The New York State Assembly Committee on Banks held a public hearing on December 19, 2016, receiving testimony about both the benefits and challenges of a recently proposed regulation to address the growing threat posed by cyber-attacks on banks, insurance companies and most other entities which are regulated by the Department of Financial Services (DFS). The proposed regulation was initially published by DFS on September 28, 2016 and since that time has been subject to a public comment period before final issuance.

The proposed regulation, if adopted, is likely to require most DFS-regulated organizations to establish a cybersecurity program, including the adoption of policies and procedures, the reporting to DFS of all successful and unsuccessful cybersecurity attacks, the appointment of a chief information security officer to oversee cybersecurity plans, and the inclusion of certain required provisions in third-party service provider agreements. We have outlined the proposed regulation in more detail here.

Representatives from community banking and other relatively small DFS-regulated entities testified during the hearing that the proposed regulation is a “one size fits all” solution that are too onerous for small to mid-sized entities, fail to coordinate with existing federal cyber requirements, and seek to focus on a national security threat that should be addressed exclusively at the federal level. They also noted that the reporting requirements under the proposed regulation are particularly onerous in that reporting would be required for successful and unsuccessful cybersecurity attacks, which will further contribute to additional regulatory compliance costs that will be passed on to the consumer, resulting in higher consumer prices and possibly reduced consumer choice in some markets. Other witnesses claimed the proposed regulation does not go far enough, calling for more comprehensive and prescriptive requirements.  DFS did not testify at the hearing.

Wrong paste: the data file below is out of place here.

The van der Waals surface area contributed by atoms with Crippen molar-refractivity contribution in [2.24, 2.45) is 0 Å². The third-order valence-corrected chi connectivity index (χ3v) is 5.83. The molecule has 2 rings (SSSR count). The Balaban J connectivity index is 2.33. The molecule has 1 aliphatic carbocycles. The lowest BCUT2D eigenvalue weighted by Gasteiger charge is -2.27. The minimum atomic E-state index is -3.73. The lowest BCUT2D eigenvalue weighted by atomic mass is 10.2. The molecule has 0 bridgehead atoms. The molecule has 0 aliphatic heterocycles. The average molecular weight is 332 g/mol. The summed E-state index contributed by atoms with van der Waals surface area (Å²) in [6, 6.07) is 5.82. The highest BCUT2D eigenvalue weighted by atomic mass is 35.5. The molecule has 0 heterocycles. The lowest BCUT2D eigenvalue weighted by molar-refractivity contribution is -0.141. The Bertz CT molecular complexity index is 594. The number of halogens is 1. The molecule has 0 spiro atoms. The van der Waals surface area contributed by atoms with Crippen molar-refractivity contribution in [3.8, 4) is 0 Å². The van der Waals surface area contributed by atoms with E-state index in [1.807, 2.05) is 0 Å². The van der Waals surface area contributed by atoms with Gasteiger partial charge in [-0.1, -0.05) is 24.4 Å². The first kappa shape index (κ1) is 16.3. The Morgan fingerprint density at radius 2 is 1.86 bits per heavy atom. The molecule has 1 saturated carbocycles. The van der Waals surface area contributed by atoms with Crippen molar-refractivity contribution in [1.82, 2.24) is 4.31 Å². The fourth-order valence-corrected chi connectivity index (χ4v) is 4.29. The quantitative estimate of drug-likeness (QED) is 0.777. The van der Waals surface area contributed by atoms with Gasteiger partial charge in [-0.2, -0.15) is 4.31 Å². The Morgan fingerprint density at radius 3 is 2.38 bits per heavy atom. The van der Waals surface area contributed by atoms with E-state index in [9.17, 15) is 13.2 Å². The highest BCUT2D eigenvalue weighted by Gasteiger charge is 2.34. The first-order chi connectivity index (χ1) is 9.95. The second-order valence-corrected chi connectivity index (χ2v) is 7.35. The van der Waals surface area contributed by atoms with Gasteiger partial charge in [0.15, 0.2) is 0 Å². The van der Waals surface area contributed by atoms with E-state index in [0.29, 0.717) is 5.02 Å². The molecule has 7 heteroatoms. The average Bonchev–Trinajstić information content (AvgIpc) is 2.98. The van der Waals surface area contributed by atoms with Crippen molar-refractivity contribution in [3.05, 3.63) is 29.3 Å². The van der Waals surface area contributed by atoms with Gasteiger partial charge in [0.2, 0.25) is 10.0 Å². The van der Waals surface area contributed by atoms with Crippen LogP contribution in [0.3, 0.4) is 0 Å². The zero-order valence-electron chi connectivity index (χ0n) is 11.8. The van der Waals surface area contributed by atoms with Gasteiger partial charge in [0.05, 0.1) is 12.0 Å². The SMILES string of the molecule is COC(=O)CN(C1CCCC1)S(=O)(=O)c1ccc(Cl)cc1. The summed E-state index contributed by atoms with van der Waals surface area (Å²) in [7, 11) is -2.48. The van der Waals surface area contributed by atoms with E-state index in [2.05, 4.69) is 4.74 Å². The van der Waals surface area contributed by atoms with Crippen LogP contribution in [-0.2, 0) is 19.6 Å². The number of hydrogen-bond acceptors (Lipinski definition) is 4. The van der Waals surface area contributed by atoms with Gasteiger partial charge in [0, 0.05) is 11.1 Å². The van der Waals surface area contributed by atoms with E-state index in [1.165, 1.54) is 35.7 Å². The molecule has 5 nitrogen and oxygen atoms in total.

Meanwhile, DFS has indicated informally that it intends to publish a revised regulation in the coming weeks, and that, in so proceeding, will among other things extend the proposed regulation’s January 1, 2017 effective date. DFS has not signaled — either informally or formally – what other changes it intends to make the in the revised regulation.   It is possible the testimony from today’s public hearing could influence some of the changes.

We will report on this blog once DFS publishes its revised regulation. We continue to urge DFS-regulated companies to carefully review their current programs, policies, and procedures to understand their current cyber footing and evaluate what action, if any, they will need to take once the revised regulation is adopted.